Record of violence against humanitarian workers

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Violence against aid workers has never been higher than last year, the UN said on Wednesday, on World Humanitarian Day.

In 2019, attacks on humanitarians topped all previous years, with a total of 483 aid workers attacked, 125 killed, 234 injured and 124 kidnapped in 277 separate incidents, the UN said citing the center’s database. Humanitarian Outcomes research.

This represents an 18% increase in the number of victims compared to 2018.

In recent weeks alone, “vile attacks” have claimed the lives of aid workers in Niger and Cameroon, and since the start of the Covid-19 pandemic, scores of healthcare workers have been attacked in the region. the whole world, worried the UN in a statement.

In 2019, most of the attacks took place in Syria, South Sudan, the Democratic Republic of the Congo, Afghanistan and the Central African Republic. Mali and Yemen both saw a doubling of attacks compared to the previous year.

In particular, an upsurge in attacks against health workers was recorded in 2019, especially against doctors in Syria and humanitarian workers engaged in the fight against the Ebola epidemic in the DRC.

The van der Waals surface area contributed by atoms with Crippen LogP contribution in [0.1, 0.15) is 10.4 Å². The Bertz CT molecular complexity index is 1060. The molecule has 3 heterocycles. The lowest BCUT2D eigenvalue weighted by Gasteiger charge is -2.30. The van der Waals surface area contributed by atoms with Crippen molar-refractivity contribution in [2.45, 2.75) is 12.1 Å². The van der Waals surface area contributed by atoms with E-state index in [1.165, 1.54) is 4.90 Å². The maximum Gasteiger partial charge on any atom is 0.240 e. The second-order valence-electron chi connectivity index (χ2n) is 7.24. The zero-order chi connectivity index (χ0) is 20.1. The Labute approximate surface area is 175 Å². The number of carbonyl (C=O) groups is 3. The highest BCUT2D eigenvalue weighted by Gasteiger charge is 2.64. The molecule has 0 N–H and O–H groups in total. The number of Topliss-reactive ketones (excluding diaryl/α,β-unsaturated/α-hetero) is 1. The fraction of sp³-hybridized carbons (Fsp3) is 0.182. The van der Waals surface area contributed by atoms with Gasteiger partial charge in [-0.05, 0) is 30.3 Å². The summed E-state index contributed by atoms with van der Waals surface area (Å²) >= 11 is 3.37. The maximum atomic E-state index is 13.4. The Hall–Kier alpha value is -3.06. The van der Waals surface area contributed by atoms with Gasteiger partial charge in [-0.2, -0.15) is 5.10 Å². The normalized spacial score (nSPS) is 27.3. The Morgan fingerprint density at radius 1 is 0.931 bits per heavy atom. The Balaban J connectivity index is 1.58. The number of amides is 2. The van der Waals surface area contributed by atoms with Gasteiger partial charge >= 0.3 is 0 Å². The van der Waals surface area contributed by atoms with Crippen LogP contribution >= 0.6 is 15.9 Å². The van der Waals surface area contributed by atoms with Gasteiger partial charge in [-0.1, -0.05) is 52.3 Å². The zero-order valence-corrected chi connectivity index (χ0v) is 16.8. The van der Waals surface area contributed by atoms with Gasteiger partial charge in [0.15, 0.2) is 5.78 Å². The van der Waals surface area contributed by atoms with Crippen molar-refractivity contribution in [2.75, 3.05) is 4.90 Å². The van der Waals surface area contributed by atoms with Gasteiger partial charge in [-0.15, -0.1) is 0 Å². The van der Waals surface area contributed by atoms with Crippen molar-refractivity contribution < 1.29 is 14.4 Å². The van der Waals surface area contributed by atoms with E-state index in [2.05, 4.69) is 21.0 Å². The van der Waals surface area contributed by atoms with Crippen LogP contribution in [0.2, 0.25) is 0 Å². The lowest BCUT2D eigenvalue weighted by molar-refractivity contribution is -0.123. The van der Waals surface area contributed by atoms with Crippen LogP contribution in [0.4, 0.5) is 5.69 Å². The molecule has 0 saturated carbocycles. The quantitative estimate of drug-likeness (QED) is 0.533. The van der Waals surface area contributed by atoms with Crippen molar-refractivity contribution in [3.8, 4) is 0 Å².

“To aid workers around the world doing important and courageous work on the front lines, we say: ‘Thank you’,” said UN Under-Secretary-General for Humanitarian Affairs Mark Lowcock.

“The best way to honor humanitarian workers is to fund their work and ensure their safety,” he added.

World Humanitarian Day is the day of the attack on the UN compound in Baghdad on August 19, 2003, which claimed the lives of 22 people, including that of the Special Representative of the Secretary-General for Iraq. , Sergio Vieira de Mello. Since then, nearly 5,000 humanitarian workers have been killed, wounded or kidnapped, the decade 2010-2019 having seen an increase of 117% of attacks compared to the period 2000-2009, according to the UN.

Just recently, on August 9 in Niger, six humanitarian workers from the French NGO Acted were murdered, with their Nigerien driver and guide, by armed men on motorcycles while they were visiting the Kouré giraffe reserve, 60 km away. south-east of the capital Niamey, where they were based.

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